Thread: Limb Strikes
4/20/2006 12:04pm, #1
Striking from inside the guard. After watching alot of MMA matches, I see lots of attempts at head shots from inside the guard, but never any attacks on the limbs. What I would define this as, is in addition to escaping the guard the conventional grappling way, why not plant a few strikes to the insides of the thigh to loosen then up even further? Or if you're trying to sit/stand up and your opponent tries to pull you back down, why not strike the inside of the biceps with crossing punches to break their grip? Is it that this stuff just doesn't work/is too risky to use against highly trained fighters? Or do alot of people just not train in anything along those lines because the only proponents of it are RBSD/Wing Chun guys?
4/20/2006 12:21pm, #2
In a pankration tourney, I had half guard tight on some dude and he kept striking my leg. I coulda held it all day. You really want generate much power in strikes from the ground, so they typically go for headshots because there is a higher chance of causing some damage (opening up cuts, possible KO)."Emevas,
You're a scrapper, I like that."-Ronin69
4/20/2006 1:18pm, #3
You're kidding, right?
Punches inside the guard are not particularly damaging. They are cumulative.
Let's put it this way you try to hit my thigh. I try to hit your head. Who wins here?
And trying to punch someone's bicep? OMG. Yeah. Try to hit that moving target. I guess it's better than aiming at Dim Mak #349, but the risk x effort vs reward is staggeringly inefficient.
When inside someones guard your best bet is to punch the other guy's face. Make him turn away and hopefully unlock his legs. Then you can either pass or stand to drop more bombs. Aiming for limbs or pressure points or whatever is just going to get your submitted or outstruck.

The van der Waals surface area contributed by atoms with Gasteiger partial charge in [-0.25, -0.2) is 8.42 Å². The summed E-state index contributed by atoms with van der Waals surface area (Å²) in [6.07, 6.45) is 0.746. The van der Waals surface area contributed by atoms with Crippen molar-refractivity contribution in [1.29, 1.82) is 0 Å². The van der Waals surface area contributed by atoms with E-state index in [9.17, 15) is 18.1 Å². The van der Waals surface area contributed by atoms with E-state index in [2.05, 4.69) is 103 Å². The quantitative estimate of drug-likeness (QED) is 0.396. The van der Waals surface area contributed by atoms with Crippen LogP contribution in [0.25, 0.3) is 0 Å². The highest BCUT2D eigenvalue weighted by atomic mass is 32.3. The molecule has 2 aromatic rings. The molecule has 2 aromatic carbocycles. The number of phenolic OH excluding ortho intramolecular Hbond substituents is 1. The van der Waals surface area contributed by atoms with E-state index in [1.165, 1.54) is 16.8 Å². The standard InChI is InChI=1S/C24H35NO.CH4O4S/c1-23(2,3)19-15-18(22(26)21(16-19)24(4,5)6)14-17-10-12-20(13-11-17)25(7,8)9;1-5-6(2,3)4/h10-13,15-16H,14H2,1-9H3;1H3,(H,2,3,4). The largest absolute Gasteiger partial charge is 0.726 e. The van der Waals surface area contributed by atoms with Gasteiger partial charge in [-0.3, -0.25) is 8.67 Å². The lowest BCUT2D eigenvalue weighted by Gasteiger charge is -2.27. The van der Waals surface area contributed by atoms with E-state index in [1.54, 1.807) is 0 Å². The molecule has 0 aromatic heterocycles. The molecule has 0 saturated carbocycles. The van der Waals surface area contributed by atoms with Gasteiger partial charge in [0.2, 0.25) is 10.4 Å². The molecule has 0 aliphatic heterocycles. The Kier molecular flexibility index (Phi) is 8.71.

4/20/2006 1:41pm, #4Originally Posted by KempoFist
In most cases, these types of strikes can cause one to release
a hold, or stop an attack, because they aren't trained in anything,
or, are trained in offense, and have never been hit (ie: McDojo BBs).
Trained fighters get hit and punched all the time. One or two strikes
is not going to do much, and you may not want to wait for a cumulative
effect to sink in. Also, your brain typically is thinking "Hit the face!"
It's like the leg kicks. . .if you work at it, you can disable a guys leg
by the third round of a fight. But, do you have the timeto wait?
If you deal in fantasy, and one-punch-KOs, then yeah, those
should work the first time you make contact.
4/20/2006 2:01pm, #5
4/20/2006 2:02pm, #6
4/20/2006 2:05pm, #7Originally Posted by Yrkoon9
As for striking the bicep, I don't try to hit them while they are a moving target, but I do however sink my hip in from inside the guard if they grasp one of my wrists/forearms (like when one tries to go for an armbar from the bottom) and I drop some strikes with my body weight behind it into their arms. Usually it ends with the other guy going "sonuvabitch!" and the match ends. These strikes work best when striking bareknuckle of course, but I've managed to pull them quite easily even with 4oz gloves on.
So basically what you guys are saying is that real, professional conditioned fighters will just shrug off these shots? And to Meex, leg strikes are used extensively in Muay Thai, and I find them quite useful as well. I don't aim at incapacitating their leg, but if I can get them to drop their guard slightly even momentarily so I can land a clean punch to the jaw I'll take it.
4/20/2006 2:17pm, #8Originally Posted by KempoFist
I think Yrkoon put it best.
4/20/2006 2:21pm, #9
Low percentage versus high percentage. Every time you try something low percentage, you open yourself up to the other guy who's sticking to the fundamentals.
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